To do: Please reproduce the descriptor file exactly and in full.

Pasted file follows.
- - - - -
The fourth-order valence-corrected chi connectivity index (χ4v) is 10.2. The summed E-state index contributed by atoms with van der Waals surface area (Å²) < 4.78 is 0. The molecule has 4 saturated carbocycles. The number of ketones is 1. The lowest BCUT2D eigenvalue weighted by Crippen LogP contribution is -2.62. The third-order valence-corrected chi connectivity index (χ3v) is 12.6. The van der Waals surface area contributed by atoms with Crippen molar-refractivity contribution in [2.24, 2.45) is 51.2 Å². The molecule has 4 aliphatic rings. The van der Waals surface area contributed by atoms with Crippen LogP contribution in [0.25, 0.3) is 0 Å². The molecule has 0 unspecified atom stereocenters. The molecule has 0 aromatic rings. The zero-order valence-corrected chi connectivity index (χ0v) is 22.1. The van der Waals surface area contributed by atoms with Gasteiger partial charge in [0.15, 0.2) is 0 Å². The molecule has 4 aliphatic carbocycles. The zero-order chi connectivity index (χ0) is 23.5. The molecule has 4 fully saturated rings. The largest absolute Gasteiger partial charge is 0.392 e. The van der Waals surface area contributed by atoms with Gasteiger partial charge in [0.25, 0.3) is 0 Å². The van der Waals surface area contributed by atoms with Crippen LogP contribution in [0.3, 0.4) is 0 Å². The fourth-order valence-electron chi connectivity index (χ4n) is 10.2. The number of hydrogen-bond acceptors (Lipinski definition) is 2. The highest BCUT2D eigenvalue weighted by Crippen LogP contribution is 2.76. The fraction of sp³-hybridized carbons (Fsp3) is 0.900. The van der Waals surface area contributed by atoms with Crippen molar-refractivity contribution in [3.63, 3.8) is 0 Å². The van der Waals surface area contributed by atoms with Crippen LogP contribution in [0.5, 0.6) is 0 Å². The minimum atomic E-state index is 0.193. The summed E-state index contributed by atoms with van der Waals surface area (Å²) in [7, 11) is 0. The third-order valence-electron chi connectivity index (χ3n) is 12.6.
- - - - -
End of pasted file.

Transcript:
The fourth-order valence-corrected chi connectivity index (χ4v) is 10.2. The summed E-state index contributed by atoms with van der Waals surface area (Å²) < 4.78 is 0. The molecule has 4 saturated carbocycles. The number of ketones is 1. The lowest BCUT2D eigenvalue weighted by Crippen LogP contribution is -2.62. The third-order valence-corrected chi connectivity index (χ3v) is 12.6. The van der Waals surface area contributed by atoms with Crippen molar-refractivity contribution in [2.24, 2.45) is 51.2 Å². The molecule has 4 aliphatic rings. The van der Waals surface area contributed by atoms with Crippen LogP contribution in [0.25, 0.3) is 0 Å². The molecule has 0 unspecified atom stereocenters. The molecule has 0 aromatic rings. The zero-order valence-corrected chi connectivity index (χ0v) is 22.1. The van der Waals surface area contributed by atoms with Gasteiger partial charge in [0.15, 0.2) is 0 Å². The molecule has 4 aliphatic carbocycles. The zero-order chi connectivity index (χ0) is 23.5. The molecule has 4 fully saturated rings. The largest absolute Gasteiger partial charge is 0.392 e. The van der Waals surface area contributed by atoms with Gasteiger partial charge in [0.25, 0.3) is 0 Å². The van der Waals surface area contributed by atoms with Crippen LogP contribution in [0.3, 0.4) is 0 Å². The fourth-order valence-electron chi connectivity index (χ4n) is 10.2. The number of hydrogen-bond acceptors (Lipinski definition) is 2. The highest BCUT2D eigenvalue weighted by Crippen LogP contribution is 2.76. The fraction of sp³-hybridized carbons (Fsp3) is 0.900. The van der Waals surface area contributed by atoms with Crippen molar-refractivity contribution in [3.63, 3.8) is 0 Å². The van der Waals surface area contributed by atoms with Crippen LogP contribution in [0.5, 0.6) is 0 Å². The minimum atomic E-state index is 0.193. The summed E-state index contributed by atoms with van der Waals surface area (Å²) in [7, 11) is 0. The third-order valence-electron chi connectivity index (χ3n) is 12.6.